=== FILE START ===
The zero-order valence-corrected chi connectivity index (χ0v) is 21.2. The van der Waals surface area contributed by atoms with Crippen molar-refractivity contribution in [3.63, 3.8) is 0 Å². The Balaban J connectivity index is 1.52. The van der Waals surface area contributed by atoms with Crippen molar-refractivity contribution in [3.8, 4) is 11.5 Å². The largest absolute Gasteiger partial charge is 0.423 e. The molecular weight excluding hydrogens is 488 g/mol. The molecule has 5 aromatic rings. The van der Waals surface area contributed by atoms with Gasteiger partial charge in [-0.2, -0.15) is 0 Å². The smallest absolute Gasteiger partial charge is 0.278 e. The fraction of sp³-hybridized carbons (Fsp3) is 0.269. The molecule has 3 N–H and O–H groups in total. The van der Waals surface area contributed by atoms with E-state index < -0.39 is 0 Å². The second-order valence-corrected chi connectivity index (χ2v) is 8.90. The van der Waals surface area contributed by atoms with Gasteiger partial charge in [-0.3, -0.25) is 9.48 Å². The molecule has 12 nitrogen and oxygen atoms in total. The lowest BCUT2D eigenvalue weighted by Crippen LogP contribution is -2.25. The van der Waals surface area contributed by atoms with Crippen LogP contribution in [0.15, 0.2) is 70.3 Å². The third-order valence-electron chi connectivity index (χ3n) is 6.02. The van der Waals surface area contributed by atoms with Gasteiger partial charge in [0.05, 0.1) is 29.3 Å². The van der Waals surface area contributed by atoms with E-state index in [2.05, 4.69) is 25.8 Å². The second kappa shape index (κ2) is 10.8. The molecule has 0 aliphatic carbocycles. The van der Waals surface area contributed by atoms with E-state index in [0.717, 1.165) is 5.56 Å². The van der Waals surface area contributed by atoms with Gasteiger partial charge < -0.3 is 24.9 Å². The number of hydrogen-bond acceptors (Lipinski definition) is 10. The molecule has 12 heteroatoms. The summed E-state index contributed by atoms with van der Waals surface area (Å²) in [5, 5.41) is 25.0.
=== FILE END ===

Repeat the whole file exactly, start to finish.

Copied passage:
The zero-order valence-corrected chi connectivity index (χ0v) is 21.2. The van der Waals surface area contributed by atoms with Crippen molar-refractivity contribution in [3.63, 3.8) is 0 Å². The Balaban J connectivity index is 1.52. The van der Waals surface area contributed by atoms with Crippen molar-refractivity contribution in [3.8, 4) is 11.5 Å². The largest absolute Gasteiger partial charge is 0.423 e. The molecular weight excluding hydrogens is 488 g/mol. The molecule has 5 aromatic rings. The van der Waals surface area contributed by atoms with Gasteiger partial charge in [-0.2, -0.15) is 0 Å². The smallest absolute Gasteiger partial charge is 0.278 e. The fraction of sp³-hybridized carbons (Fsp3) is 0.269. The molecule has 3 N–H and O–H groups in total. The van der Waals surface area contributed by atoms with E-state index < -0.39 is 0 Å². The second-order valence-corrected chi connectivity index (χ2v) is 8.90. The van der Waals surface area contributed by atoms with Gasteiger partial charge in [-0.3, -0.25) is 9.48 Å². The molecule has 12 nitrogen and oxygen atoms in total. The lowest BCUT2D eigenvalue weighted by Crippen LogP contribution is -2.25. The van der Waals surface area contributed by atoms with Crippen LogP contribution in [0.15, 0.2) is 70.3 Å². The third-order valence-electron chi connectivity index (χ3n) is 6.02. The van der Waals surface area contributed by atoms with Gasteiger partial charge in [0.05, 0.1) is 29.3 Å². The van der Waals surface area contributed by atoms with E-state index in [2.05, 4.69) is 25.8 Å². The second kappa shape index (κ2) is 10.8. The molecule has 0 aliphatic carbocycles. The van der Waals surface area contributed by atoms with E-state index in [0.717, 1.165) is 5.56 Å². The van der Waals surface area contributed by atoms with Gasteiger partial charge < -0.3 is 24.9 Å². The number of hydrogen-bond acceptors (Lipinski definition) is 10. The molecule has 12 heteroatoms. The summed E-state index contributed by atoms with van der Waals surface area (Å²) in [5, 5.41) is 25.0.